Posts Tagged ‘Vitis vinifera’

The Mokelumne River Viticultural Area (part 3) – Grapes, ungrafted vines, rags to riches

April 1st, 2015
The Mokelumne River Viticultural Area (part 3) – Grapes, ungrafted vines, rags to riches

  Continued from:  The Mokelumne River Viticultural Area (part 1 and part 2)  Transition from Table Grape to Premium Varietal Wine Production About 40% of California’s entire annual Zinfandel production is grown in the Lodi AVA; almost all of that, in the 42,000 acres of planted vines comprising the Lodi sub-region of Mokelumne River AVA. While Zinfandel is considered Mokelumne River’s heritage wine grape – cultivated in the region since the late 1850s – it is by no means the only variety of Vitis vinifera flourishing in this appellation. Black skinned varieties such as Petite Sirah, Carignan, Grenache, Barbera and.. VIEW MORE »

The Mokelumne River Viticultural Area (part 1)

March 26th, 2015
The Mokelumne River Viticultural Area (part 1)

Boundaries, heart and soul The Mokelumne River AVA (American Viticultural Area) is one of the seven sub-appellations located within the larger Lodi AVA established in August 2006 by the TTB (the U.S. Department of the Treasury’s Tax and Trade Bureau). The AVA is named after the Mokelumne River, which drains out of the Sierra Nevada Mountains into the San Joaquin River, meandering through the northern portion of the established appellation, with connecting creeks, sloughs, a canal and aqueduct running through its interior. To qualify as an AVA, every region must demonstrate historic reasons justifying its boundaries and identity. “Mokelumne” is.. VIEW MORE »

Lodi wines compared to Texas wines, hats and cattle

December 28th, 2014
Lodi wines compared to Texas wines, hats and cattle

Jeremy Wilson – a sommelier who writes the Texas Wine Lover site and lives in the officially recognized Texas Hill Country AVA (approved in 1991), where he works for Kuhlman Cellars – recently wrote to us, telling us that he believes the Lodi AVA has a lot in common with the Texas wine industry. Not knowing a lot about Texas wines, we asked Mr. Wilson to help us catch his drift. His immediate response: “Our high quality winemaking movement is still so young that many people are totally unaware that we even have a wine industry in Texas. Our wines weren’t much.. VIEW MORE »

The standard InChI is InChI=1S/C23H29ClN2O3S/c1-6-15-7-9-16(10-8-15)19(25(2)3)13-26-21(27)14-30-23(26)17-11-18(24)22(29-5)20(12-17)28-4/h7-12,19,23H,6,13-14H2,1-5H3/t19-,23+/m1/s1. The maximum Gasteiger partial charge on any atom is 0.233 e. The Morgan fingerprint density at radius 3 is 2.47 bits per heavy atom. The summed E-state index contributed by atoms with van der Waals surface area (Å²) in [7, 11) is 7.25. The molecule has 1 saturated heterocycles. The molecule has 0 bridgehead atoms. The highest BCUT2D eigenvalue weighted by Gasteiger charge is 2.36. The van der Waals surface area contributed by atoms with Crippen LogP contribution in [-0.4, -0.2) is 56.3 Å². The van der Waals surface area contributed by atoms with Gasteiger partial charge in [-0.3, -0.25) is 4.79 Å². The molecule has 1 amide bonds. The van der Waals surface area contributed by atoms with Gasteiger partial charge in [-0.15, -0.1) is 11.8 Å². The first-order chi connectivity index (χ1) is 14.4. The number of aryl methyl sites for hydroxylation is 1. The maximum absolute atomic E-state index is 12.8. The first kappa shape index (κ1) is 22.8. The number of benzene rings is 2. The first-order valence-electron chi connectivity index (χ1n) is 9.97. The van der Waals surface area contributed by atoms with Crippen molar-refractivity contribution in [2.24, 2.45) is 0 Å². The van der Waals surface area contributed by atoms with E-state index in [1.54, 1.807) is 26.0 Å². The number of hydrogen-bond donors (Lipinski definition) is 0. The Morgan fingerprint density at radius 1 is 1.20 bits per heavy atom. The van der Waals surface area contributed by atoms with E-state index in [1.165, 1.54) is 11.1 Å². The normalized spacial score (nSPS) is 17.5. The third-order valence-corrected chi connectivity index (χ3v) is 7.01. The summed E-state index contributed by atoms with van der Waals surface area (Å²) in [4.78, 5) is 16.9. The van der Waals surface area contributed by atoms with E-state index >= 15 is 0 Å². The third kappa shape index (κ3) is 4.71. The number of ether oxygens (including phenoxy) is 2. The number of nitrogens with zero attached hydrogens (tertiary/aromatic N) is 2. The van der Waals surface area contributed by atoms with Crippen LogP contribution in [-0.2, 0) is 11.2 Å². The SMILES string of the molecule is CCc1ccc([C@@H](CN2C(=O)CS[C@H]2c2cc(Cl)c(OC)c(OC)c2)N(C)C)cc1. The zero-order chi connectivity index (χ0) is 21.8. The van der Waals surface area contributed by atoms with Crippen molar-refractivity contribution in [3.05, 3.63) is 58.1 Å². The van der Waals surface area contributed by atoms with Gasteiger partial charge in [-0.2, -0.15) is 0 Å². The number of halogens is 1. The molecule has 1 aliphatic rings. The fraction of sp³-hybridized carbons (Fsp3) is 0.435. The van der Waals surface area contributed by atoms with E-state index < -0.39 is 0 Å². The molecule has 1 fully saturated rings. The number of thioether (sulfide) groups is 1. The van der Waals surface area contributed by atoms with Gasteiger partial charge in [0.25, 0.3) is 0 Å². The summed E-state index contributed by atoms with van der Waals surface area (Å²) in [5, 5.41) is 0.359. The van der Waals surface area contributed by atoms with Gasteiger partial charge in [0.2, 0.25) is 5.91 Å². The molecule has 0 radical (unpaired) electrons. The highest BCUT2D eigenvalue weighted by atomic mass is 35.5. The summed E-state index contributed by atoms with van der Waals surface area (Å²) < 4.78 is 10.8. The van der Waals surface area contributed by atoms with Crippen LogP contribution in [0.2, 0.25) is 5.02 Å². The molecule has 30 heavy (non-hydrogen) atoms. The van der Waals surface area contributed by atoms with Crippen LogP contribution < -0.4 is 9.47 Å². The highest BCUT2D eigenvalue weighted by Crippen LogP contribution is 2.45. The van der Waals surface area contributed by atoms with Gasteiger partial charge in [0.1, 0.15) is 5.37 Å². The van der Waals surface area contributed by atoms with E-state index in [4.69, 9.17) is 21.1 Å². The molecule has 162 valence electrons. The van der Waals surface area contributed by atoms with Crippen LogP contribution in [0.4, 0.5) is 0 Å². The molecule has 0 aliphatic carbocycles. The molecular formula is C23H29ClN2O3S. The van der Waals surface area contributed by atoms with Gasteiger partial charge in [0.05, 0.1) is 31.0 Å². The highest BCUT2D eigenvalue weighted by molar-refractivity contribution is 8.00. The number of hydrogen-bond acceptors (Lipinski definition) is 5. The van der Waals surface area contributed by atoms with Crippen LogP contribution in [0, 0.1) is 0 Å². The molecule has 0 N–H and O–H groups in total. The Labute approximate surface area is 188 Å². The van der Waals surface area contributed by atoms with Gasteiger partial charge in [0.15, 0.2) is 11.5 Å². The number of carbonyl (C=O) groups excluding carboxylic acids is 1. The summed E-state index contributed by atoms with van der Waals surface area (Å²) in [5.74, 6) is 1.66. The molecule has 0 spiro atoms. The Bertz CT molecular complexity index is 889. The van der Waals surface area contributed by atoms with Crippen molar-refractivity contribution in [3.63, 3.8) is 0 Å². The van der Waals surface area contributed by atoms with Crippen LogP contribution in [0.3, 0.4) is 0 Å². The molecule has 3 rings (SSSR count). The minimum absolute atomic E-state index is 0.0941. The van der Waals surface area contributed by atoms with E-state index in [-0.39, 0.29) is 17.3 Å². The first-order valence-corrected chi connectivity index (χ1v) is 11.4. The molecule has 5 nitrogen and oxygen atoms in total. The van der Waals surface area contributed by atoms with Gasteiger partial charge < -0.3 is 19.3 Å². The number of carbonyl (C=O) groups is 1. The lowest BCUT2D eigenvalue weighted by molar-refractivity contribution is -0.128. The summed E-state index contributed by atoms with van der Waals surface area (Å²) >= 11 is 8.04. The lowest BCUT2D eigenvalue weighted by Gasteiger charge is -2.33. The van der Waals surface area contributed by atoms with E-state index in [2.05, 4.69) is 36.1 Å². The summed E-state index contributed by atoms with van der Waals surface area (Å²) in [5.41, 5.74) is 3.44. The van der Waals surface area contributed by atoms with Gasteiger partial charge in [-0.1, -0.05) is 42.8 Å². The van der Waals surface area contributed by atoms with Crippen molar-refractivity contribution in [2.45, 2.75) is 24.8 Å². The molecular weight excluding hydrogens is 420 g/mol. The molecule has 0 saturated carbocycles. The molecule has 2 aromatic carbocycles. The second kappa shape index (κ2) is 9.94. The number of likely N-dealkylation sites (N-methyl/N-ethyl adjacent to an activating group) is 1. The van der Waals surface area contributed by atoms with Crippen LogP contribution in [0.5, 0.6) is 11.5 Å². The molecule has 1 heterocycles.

Lodi’s thirty-six % solution: delicious wines from less familiar grapes

June 3rd, 2014
Lodi’s thirty-six % solution:  delicious wines from less familiar grapes

One of the more interesting things to come along over the past year have been the “Seven % Solution” tastings popping up here and there.  Originally conceived by a Healdsburg wine retailer, the 7% is in reference to the idea that 93% of the wine grape acreage in California’s North Coast consists of just eight grapes, going into most of the popular varietal wines sold today:  Cabernet Sauvignon, Merlot, Pinot Noir, Syrah, Zinfandel, Petite Sirah, Chardonnay, and Sauvignon Blanc. However, the Lodi AVA – California’s largest single winegrowing region – skews the 7% formulation somewhat.  Lodi is steady in multiple.. VIEW MORE »

The decidedly unknown (yet fantastic) Charbono grape

February 4th, 2014
The decidedly unknown (yet fantastic) Charbono grape

In a recent polemic issued on his Web site, the widely read wine critic Robert M. Parker Jr. commented on the disproportionate attention paid to “unknown” grapes by some of the new “absolutists”: “What we also have from this group of absolutists is a near-complete rejection of some of the finest grapes and the wines they produce.  Instead they espouse, with enormous gusto and noise, grapes and wines that are virtually unknown.  That’s their number one criteria – not how good it is, but how obscure it is” Ouch.  It’s been said that Mr. Parker is the single most influential.. VIEW MORE »